knows more please let me know. Ignoring the plumes I get a size of
85,000 light-years. Including them I get 135,000 light-years for a size
assuming it is 180 million light-years from us as NED's redshift using
the 5 year WMAP data shows. It was discovered by William Herschel on
May 16, 1787 but didn't make either H400 observing program.

The other interesting object in my image is LEDA 097532 a pair of
obviously interacting galaxies with a plume appearing to connect the two
though it could be in front of or behind the other galaxy. Again, I
found nothing on their interaction. They are about 480 to 490 million
light-years distant. I get a size for the northern galaxy of 43,000
light years and a bit over 100,000 light-years for the southern galaxy
thanks to its plumes. The projected distance between their cores is
60,000 light-years. Projected distance assumes they are equally distant
from us. Since this is unlikely their true separation distance is
likely larger, how much larger is the question.

While transparency was finally excellent for this image allowing me to
easily go beyond 22nd magnitude and pick up galaxies NED shows at over 5
billion light-years, seeing would suddenly distort things severely.
This resulted in some stars being elongated in various directions and
other, often only a short angular distance away, looking normal. I
can't recall ever having such distortion before. Very odd.

14" LX200R @ f/10, L=4x10' RGB=2x10', STL-11000XM, Paramount ME



Thank you for all of these, many are incredibly lovely.

I need a Starship!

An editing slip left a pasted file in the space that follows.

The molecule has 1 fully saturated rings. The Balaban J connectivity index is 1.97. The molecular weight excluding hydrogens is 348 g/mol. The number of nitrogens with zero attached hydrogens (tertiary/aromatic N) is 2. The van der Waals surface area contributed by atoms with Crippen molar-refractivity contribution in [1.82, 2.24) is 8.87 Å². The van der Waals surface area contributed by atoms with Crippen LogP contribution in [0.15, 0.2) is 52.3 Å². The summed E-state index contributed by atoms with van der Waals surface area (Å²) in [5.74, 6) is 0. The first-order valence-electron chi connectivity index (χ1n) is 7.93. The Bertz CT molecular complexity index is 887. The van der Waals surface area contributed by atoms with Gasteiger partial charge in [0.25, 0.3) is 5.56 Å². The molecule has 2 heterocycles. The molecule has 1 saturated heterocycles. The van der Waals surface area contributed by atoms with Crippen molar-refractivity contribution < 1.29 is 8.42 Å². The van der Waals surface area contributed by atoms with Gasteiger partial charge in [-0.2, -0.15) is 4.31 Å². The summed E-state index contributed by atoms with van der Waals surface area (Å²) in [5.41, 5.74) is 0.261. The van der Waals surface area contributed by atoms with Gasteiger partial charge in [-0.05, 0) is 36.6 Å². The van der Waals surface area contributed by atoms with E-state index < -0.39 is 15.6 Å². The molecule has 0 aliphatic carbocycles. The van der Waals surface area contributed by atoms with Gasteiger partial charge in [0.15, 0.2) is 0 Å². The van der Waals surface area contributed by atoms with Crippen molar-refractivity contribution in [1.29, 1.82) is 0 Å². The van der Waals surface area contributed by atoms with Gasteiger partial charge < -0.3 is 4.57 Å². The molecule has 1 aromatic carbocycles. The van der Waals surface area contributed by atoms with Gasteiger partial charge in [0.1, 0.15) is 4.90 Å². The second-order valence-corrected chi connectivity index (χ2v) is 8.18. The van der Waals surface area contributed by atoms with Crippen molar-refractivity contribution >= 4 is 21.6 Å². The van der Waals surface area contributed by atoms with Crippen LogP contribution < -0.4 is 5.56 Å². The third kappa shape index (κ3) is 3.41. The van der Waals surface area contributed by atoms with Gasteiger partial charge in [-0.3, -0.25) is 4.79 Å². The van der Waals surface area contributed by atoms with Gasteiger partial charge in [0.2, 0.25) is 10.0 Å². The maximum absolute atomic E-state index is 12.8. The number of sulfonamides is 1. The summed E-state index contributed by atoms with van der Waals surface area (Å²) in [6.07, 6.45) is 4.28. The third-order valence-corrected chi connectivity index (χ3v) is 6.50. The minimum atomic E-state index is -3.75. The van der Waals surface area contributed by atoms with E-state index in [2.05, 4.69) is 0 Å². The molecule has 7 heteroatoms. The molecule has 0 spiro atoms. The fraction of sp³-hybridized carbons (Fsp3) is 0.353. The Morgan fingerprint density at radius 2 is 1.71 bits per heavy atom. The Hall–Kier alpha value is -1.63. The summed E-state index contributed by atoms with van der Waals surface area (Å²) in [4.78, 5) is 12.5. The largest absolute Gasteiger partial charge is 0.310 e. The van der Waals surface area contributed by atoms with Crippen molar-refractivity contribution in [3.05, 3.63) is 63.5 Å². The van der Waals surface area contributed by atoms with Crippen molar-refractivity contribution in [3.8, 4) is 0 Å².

Mand.


Rick

  #4  
Old July 2nd 17, 09:00 PM
WA0CKY WA0CKY is offline
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First recorded activity by SpaceBanter: Feb 2008
Posts: 689
Default

Quote:
Originally Posted by Mandy Liefbowitz View Post
On Fri, 30 Jun 2017 19:51:09 +0100,

Am I imagining things or is there really a very faint plumey thing
falling "down" the image from the left-hand side of that galaxy?
If it's real, I'm seeing it as several times the width of the starry
part in length.

It's probably an artifact of the processing.

[
I can't see what you are seeing. All I see is the obvious plume going up and around from the left side and a very faint hint of one from the right side running horizontally below the galaxy that needs much more exposure time to define.

I've attached a severely stretched black and white negative version of the image to bring out faint features and can't see it. Can you use a basic image program to indicate where it is?

Rick
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  #5  
Old July 3rd 17, 08:12 PM posted to alt.binaries.pictures.astro
Mandy Liefbowitz
external usenet poster
 
Posts: 19
Default NGC 5698 and Interacting Pair LEDA 097532

On Sun, 2 Jul 2017 21:00:43 +0100, WA0CKY
wrote:


Mandy Liefbowitz;1336617 Wrote:
On Fri, 30 Jun 2017 19:51:09 +0100,

Am I imagining things or is there really a very faint plumey thing
falling "down" the image from the left-hand side of that galaxy?
If it's real, I'm seeing it as several times the width of the starry
part in length.

It's probably an artifact of the processing.

[


I can't see what you are seeing. All I see is the obvious plume going
up and around from the left side and a very faint hint of one from the
right side running horizontally below the galaxy that needs much more
exposure time to define.

I've attached a severely stretched black and white negative version of
the image to bring out faint features and can't see it. Can you use a
basic image program to indicate where it is?


Nope, sorry, ignore my previous. It must be an artifact of my
eye-brain complex or something as it doesn't show on your negative
image. I should have tried this before posting. Sorry.

Thank you for trying.

Much appreciate everything you do.
Mand.


Rick

  #6  
Old August 15th 17, 09:21 PM
slilge slilge is offline
Senior Member
 
First recorded activity by SpaceBanter: Aug 2008
Posts: 151
Default

Mighty image Rick.
Wanted to put it on my list but it was already there :-)

Those PGC M51-lookalike galaxies are a nice addition.

Stefan